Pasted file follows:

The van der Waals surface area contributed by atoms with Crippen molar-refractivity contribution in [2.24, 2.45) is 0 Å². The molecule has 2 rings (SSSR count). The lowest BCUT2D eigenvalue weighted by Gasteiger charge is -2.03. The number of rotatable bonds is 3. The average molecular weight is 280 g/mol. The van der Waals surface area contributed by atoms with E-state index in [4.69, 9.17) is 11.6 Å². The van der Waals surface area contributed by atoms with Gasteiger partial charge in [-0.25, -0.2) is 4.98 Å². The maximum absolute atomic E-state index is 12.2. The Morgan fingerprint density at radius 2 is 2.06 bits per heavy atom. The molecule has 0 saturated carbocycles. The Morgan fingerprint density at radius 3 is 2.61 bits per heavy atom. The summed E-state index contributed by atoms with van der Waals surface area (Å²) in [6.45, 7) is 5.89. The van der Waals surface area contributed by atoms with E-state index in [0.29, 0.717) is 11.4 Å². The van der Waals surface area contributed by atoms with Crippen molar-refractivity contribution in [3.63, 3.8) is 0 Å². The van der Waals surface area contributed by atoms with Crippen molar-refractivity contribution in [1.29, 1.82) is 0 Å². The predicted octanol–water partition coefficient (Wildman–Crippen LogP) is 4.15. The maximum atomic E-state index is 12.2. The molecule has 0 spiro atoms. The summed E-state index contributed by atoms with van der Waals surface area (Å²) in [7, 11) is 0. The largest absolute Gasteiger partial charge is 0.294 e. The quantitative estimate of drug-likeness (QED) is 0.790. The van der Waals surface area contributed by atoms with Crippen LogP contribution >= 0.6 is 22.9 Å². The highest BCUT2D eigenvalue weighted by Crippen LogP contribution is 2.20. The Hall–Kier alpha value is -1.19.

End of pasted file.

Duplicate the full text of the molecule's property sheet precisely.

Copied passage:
The van der Waals surface area contributed by atoms with Crippen molar-refractivity contribution in [2.24, 2.45) is 0 Å². The molecule has 2 rings (SSSR count). The lowest BCUT2D eigenvalue weighted by Gasteiger charge is -2.03. The number of rotatable bonds is 3. The average molecular weight is 280 g/mol. The van der Waals surface area contributed by atoms with E-state index in [4.69, 9.17) is 11.6 Å². The van der Waals surface area contributed by atoms with Gasteiger partial charge in [-0.25, -0.2) is 4.98 Å². The maximum absolute atomic E-state index is 12.2. The Morgan fingerprint density at radius 2 is 2.06 bits per heavy atom. The molecule has 0 saturated carbocycles. The Morgan fingerprint density at radius 3 is 2.61 bits per heavy atom. The summed E-state index contributed by atoms with van der Waals surface area (Å²) in [6.45, 7) is 5.89. The van der Waals surface area contributed by atoms with E-state index in [0.29, 0.717) is 11.4 Å². The van der Waals surface area contributed by atoms with Crippen molar-refractivity contribution in [3.63, 3.8) is 0 Å². The van der Waals surface area contributed by atoms with Crippen molar-refractivity contribution in [1.29, 1.82) is 0 Å². The predicted octanol–water partition coefficient (Wildman–Crippen LogP) is 4.15. The maximum atomic E-state index is 12.2. The molecule has 0 spiro atoms. The summed E-state index contributed by atoms with van der Waals surface area (Å²) in [7, 11) is 0. The largest absolute Gasteiger partial charge is 0.294 e. The quantitative estimate of drug-likeness (QED) is 0.790. The van der Waals surface area contributed by atoms with Crippen LogP contribution >= 0.6 is 22.9 Å². The highest BCUT2D eigenvalue weighted by Crippen LogP contribution is 2.20. The Hall–Kier alpha value is -1.19.